Here’s Why Investors Need to Ignore the Noise in the Markets Today

As far as the financial markets are concerned gridlock means uncertainty, and uncertainty is something that markets generally abhor. It should come as no surprise that the markets have been swinging due to the Congressional “super committee’s” inability to develop a consensus on finding $1.2 trillion in budget savings over the next ten years. Since there were no immediate political consequences to not arriving at a deal, none was reached. That is a luxury that lawmakers will find in short supply over the next year.

The failure to arrive at an agreement will have consequences in about a year. There are mandatory cuts totaling $1.2 trillion that will have to be made over the next ten years. The cuts fall disproportionately on the defense department, which is already undergoing $450 billion of cuts.

The way this is shaping up is that Republicans will blame Democrats for putting the nation’s safety at risk. Democrats will blame Republicans for protecting those earning over $1 million per year. In fact both of these positions are a gross oversimplification of the truth. The national parties are using the budget deficit imbroglio to define their positions for the next presidential election.

The danger of protracted animus is that it begins to destroy the very culture that makes any nation great. When we lose our national purpose, the fact that we are all in this together, we start to lose our optimism and confidence that tomorrow will somehow be better than today.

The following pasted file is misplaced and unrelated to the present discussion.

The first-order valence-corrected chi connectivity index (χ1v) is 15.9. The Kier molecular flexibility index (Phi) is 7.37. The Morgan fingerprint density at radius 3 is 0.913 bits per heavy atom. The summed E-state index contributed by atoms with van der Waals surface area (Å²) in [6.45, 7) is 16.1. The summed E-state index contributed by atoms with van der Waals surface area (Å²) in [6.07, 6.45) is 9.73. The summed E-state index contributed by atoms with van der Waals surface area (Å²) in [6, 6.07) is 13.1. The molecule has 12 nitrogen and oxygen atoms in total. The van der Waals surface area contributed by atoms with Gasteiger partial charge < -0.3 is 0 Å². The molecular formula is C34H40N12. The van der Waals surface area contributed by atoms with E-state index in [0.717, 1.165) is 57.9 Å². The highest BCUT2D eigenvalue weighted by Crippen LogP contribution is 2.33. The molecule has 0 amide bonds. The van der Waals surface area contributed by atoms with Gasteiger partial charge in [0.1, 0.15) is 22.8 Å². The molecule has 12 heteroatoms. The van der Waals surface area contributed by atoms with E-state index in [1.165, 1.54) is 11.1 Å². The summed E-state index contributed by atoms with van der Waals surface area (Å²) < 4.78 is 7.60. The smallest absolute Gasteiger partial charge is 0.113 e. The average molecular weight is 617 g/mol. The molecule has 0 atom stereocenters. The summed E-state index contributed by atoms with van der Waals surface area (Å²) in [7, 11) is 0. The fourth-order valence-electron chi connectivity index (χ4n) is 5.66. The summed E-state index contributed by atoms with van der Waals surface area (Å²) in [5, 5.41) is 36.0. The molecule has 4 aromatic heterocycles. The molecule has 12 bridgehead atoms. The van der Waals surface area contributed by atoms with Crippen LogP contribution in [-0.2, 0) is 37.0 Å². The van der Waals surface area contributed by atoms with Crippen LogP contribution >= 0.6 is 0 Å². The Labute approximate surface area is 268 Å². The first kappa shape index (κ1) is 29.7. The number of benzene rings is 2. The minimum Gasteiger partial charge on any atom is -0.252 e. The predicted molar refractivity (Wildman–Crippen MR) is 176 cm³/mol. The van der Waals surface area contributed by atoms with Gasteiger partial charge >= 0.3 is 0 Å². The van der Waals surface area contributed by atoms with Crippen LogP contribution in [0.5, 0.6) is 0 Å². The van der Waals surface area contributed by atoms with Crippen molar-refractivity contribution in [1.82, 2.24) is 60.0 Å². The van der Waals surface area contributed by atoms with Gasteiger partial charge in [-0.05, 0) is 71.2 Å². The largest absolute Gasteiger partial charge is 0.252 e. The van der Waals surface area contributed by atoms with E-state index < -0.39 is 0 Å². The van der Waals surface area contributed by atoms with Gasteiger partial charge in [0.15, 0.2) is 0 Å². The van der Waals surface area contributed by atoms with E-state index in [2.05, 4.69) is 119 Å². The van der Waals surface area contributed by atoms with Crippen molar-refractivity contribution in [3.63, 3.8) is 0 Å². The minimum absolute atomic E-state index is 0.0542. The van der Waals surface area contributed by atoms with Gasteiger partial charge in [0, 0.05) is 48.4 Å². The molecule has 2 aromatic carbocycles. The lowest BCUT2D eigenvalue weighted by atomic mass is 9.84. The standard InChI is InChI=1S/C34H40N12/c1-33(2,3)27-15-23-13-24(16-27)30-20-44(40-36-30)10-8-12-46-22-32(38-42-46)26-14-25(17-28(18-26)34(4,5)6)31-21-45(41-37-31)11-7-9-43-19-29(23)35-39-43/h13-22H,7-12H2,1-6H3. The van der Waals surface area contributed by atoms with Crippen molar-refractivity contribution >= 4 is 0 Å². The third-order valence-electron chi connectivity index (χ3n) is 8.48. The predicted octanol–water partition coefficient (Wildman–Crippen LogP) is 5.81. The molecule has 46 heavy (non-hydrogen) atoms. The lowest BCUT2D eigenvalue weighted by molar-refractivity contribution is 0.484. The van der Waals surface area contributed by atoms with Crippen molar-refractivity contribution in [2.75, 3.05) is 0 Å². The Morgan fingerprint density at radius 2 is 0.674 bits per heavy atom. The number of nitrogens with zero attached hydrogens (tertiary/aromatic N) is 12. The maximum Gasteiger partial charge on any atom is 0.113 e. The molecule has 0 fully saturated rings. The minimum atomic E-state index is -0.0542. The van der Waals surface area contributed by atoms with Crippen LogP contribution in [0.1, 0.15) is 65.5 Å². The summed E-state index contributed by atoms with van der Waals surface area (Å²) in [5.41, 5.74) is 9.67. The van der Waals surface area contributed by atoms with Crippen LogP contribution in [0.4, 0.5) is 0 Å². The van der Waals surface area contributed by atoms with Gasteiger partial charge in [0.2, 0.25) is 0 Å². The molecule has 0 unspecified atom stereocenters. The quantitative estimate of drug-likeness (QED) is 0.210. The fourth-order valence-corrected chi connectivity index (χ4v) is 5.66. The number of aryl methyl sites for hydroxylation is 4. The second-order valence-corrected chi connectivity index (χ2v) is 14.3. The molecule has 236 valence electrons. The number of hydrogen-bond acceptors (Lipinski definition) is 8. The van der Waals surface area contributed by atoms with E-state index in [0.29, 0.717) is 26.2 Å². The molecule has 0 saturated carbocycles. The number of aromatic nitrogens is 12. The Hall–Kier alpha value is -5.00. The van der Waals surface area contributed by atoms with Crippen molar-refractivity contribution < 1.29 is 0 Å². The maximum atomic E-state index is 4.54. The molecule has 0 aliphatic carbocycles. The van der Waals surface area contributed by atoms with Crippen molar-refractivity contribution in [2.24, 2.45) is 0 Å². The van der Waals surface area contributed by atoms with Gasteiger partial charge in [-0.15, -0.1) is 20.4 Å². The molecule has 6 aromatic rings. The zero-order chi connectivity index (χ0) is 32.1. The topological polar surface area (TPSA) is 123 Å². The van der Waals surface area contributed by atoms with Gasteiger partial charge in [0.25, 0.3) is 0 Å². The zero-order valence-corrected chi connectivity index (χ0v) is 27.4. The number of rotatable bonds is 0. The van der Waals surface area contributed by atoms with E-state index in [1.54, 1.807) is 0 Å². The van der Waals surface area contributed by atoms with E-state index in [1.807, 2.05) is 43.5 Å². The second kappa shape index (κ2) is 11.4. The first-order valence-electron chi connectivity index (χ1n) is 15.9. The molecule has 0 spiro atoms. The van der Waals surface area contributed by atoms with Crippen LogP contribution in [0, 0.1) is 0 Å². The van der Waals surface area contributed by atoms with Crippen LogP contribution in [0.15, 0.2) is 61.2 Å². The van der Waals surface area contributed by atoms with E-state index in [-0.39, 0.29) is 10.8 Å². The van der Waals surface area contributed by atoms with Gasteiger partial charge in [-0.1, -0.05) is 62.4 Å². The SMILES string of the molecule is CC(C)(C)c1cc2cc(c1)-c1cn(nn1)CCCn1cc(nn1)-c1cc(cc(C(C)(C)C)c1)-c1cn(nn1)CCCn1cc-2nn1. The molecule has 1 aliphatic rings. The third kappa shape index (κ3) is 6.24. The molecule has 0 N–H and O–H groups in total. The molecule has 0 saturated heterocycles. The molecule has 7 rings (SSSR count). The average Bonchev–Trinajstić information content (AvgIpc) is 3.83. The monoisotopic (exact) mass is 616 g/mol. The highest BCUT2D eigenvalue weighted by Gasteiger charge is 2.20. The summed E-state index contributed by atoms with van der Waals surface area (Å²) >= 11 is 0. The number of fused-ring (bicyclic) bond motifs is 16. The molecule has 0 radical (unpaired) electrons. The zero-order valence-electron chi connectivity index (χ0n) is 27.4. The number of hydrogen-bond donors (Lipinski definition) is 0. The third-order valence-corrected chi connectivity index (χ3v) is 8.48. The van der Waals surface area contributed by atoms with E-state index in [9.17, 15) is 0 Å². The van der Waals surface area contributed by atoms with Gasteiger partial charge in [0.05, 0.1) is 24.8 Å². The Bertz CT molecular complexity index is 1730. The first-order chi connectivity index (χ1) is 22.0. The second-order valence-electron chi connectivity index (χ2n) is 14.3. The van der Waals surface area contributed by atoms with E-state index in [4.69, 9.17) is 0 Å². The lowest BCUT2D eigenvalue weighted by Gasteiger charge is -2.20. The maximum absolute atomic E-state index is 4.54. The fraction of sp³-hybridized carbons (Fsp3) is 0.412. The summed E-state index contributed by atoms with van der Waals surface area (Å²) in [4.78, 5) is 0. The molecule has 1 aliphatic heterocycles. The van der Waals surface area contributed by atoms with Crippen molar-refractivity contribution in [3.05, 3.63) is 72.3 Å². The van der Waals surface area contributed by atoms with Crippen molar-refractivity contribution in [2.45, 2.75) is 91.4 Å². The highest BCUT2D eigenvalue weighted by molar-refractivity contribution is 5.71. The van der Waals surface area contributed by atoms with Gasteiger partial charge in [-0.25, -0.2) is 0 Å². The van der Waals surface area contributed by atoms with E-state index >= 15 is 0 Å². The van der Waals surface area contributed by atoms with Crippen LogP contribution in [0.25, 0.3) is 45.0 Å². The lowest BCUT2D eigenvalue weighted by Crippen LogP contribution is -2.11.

After everything is said and done, financial markets run on confidence. Bull markets enjoy a surfeit of confidence while bear markets tend to view things in varying shades of hopelessness. The good news for investors, really, is that neither state is permanent. The problem for most investors is that it is nearly impossible to believe that these polar states are transitory when you are living through them.  This seems to be the case today.

Investors need to understand that much of the noise that the markets are reacting to today is artificially generated. It tends to be politically motivated and is not a vote on the future profitability of corporate America. Unfortunately the hopelessness that many investors are feeling is caused by legislators’ decision to “let the public” do the legislator’s job by either endorsing the present Administration, or putting a new one in place.

Our problems are not insurmountable. Eventually, when every possible alternative has been explored, we will right the ship. We are in the process of determining who is going to pay more and who is going to receive less. Make no mistake about it, there will be no winners when this is all said and done. As investors, it is important for us to realize that the current volatility may create investment opportunities that will look great in 3-5 years.

About the author

Anthony J. Ogorek, CFP®

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